Background: Official guidelines on stroke promote the use of telemedicine via bidirectional videoconferencing equipment, which provides a valid and reliable means of facilitating thrombolysis delivery to patients in distant or rural hospitals.
Methods: The present prospective cohort study describes the characteristics and 3-month outcome of the thrombolysis patients treated in 5 community hospitals served by the Helsinki University Central Hospital (HUCH) in a telestroke network during 2007 to 2009. The characteristics and outcome of telestroke thrombolysis patients are compared with consecutive thrombolysis patients (n = 985) treated at HUCH.
Results: A total of 106 consecutive telestroke consultations in 2 years led to IV thrombolysis in 61 patients (57.5%). The median NIH Stroke Scale score was 10 (range 3-26), onset to treatment time 120 minutes (interquartile range [IQR] 49), length of consultation 25 minutes (IQR 18) if the consultation led to thrombolysis and 15 minutes (IQR 10) if not (p = 0.032). The rate of symptomatic intracranial bleedings was 6.7% (4/60) according to the National Institute of Neurological Disorders and Stroke definition. Half (28/57) of the thrombolysis patients with complete follow-up data had a favorable outcome (modified Rankin Scale [mRS] 0-2) and a third (17/57) had an excellent recovery (mRS 0-1). Thus the patients treated with thrombolysis based on teleconsultation had similar outcome with those treated at HUCH (mRS 0-2: 49.1% vs 58.1%, p = 0.214 and mRS 0-1: 17/57 [29.4%] vs 352/957 [36.8%], p = 0.289).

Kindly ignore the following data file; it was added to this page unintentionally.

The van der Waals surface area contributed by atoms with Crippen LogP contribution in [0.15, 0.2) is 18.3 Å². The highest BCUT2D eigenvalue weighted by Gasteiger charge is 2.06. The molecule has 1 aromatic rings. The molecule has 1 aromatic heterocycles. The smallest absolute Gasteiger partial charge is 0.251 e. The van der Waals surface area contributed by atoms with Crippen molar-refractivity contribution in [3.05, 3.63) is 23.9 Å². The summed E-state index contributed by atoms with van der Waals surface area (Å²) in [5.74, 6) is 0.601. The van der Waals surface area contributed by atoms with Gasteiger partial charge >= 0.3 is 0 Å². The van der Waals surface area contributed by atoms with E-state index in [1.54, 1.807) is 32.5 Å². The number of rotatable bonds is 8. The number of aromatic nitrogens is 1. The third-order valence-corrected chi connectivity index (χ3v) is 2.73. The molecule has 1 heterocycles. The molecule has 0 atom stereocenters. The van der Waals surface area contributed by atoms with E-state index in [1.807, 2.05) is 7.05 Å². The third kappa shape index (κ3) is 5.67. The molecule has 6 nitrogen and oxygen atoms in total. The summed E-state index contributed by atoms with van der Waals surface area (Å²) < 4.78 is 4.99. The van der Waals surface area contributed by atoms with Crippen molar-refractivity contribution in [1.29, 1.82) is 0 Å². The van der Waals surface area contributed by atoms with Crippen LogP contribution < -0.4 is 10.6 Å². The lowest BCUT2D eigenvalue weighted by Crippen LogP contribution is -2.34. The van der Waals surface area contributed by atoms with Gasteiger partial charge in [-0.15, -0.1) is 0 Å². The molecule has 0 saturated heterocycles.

Conclusions: A special feature of the Finnish pilot is the high percentage of consultations leading to thrombolytic treatment with features and results very similar to on-site thrombolysis at the neurologic emergency room of HUCH.